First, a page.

Pokémon Scarlet & Violet Report 02: … with his satchel and shining morning face, creeping like a snail, unwillingly to school.

Continuing my thoughts about the narrative experience of Pokémon Scarlet & Violet as I play through my game of Violet. Assume spoilers about it based on how far along I am in each post.

Of course the big controversy of this game are graphic glitches and the apparent limitations of the Nintendo Switch to fully run it. I’m not planning on going into that, as plenty of other people are talking about such issues online. I also find there are some questionable choices in the art and gameplay design that I’ve seen so far — but again I’m not going to discuss that here, unless they effect the narrative experience which is the main focus of these posts.

In the early Pokémon games your rival was introduced as an antagonist: someone you were meant to dislike and therefore be motivating to surpass and defeat. In later games they became more of a “frenemy” or even, as with Sword & Shield’s Hop, your best childhood friend, whom you competed against, not out of anger or even competition, but so that you both could grow stronger. The secondary antagonists that Sword & Shield also included, such as Marnie and Bede turned out to be characters with much more complexity that villains you are meant to stomp over on your road to victory. Nemona in Scarlet & Violet is not just a friend and rival, but our sempai, that is, our elder upperclassman at the Academy who is there to show us the basics of being a pokémon trainer.

A surprising story event is how quickly we encounter the game’s featured legendary pokémon — Miraidon, for me in Violet. Rather that show up at a climatic moment at the game’s end, I’ve meet and started interacting with it already, and we’ve manage to help each other out of some difficult situations. The poor guy seems to have habit of overexerting itself and getting tired out. Nemona and I also encounter Arven, another upper classman at the Academy. He’s an ill-tempered lout who also knows Miraidon. He even has a pokéball for Miraidon, though he’s not its trainer — that is, he can’t command or order it about. He gives me the pokéball, which means I’m carrying Miraidon around, but he’s not part of my actual team to use in battles and so forth. This is a strange situation and unlike any player/pokémon relation we’ve seen before.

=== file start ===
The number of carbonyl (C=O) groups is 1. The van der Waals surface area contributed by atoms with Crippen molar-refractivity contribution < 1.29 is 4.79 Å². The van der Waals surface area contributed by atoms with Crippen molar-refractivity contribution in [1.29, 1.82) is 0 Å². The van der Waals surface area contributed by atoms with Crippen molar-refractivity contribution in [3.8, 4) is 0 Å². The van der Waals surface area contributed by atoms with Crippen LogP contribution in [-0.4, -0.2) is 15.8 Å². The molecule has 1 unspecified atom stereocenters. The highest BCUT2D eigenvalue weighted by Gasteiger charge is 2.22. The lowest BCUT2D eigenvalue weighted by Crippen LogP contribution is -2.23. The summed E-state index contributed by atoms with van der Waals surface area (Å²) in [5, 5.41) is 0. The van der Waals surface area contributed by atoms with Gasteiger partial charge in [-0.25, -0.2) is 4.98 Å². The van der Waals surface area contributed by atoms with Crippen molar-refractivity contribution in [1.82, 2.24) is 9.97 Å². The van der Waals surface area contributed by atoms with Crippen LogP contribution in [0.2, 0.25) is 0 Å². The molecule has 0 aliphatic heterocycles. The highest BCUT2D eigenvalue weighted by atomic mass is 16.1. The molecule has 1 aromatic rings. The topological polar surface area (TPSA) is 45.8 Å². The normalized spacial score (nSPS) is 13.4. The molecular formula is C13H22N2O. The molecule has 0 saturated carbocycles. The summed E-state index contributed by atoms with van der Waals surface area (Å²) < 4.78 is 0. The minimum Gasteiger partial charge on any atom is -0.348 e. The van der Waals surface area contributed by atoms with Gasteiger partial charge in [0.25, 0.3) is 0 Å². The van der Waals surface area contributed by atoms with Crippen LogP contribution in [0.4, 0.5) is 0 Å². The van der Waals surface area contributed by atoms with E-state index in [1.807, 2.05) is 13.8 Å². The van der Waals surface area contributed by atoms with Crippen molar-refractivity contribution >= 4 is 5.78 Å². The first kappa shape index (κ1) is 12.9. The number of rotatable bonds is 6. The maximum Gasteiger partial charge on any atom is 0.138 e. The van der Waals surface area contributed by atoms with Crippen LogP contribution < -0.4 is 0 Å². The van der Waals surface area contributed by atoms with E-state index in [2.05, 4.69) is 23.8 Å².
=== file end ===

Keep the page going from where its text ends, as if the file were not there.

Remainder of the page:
My goals now are just to take a trip across the countryside, working my way towards the Uva Academy. Along the way I meet people, catch more pokémon (there are a lot and a wide variety too), and encounter this game’s version of PokéMarts to buy things, heal pokémon, and do various other tasks. Looks like there’s some sort of crafting system to make TMs to teach your pokémon new moves, but I’m not in a hurry to learn all its ins-and-outs.

The world of Pokémon has been from the beginning one of advanced technology, though it’s not always obvious on the surface. The ability to digitally store and teleport pokémon being its main manifestation. There was a very early Pokémon comic where buildings, vehicles, etc. all had a very sleek, rounded, futuristic appearance, almost like a Matsamune Shirow manga. It’s funny how now actual, real-world tech has surpassed some of what been the game, and how the narrative has to catch up. For example, tools such as your map, your communication device, and your actual digital storage of pokémon are all now encompassed by a single, cellphone-like device. Your pokédex (your archive of pokémon information) is now just an app on your “phone” within the game. Director Clavell makes an old-man reference (which I can identify with a little too much) how, in his days, trainers had to keep track of their pokédex with pencil and paper.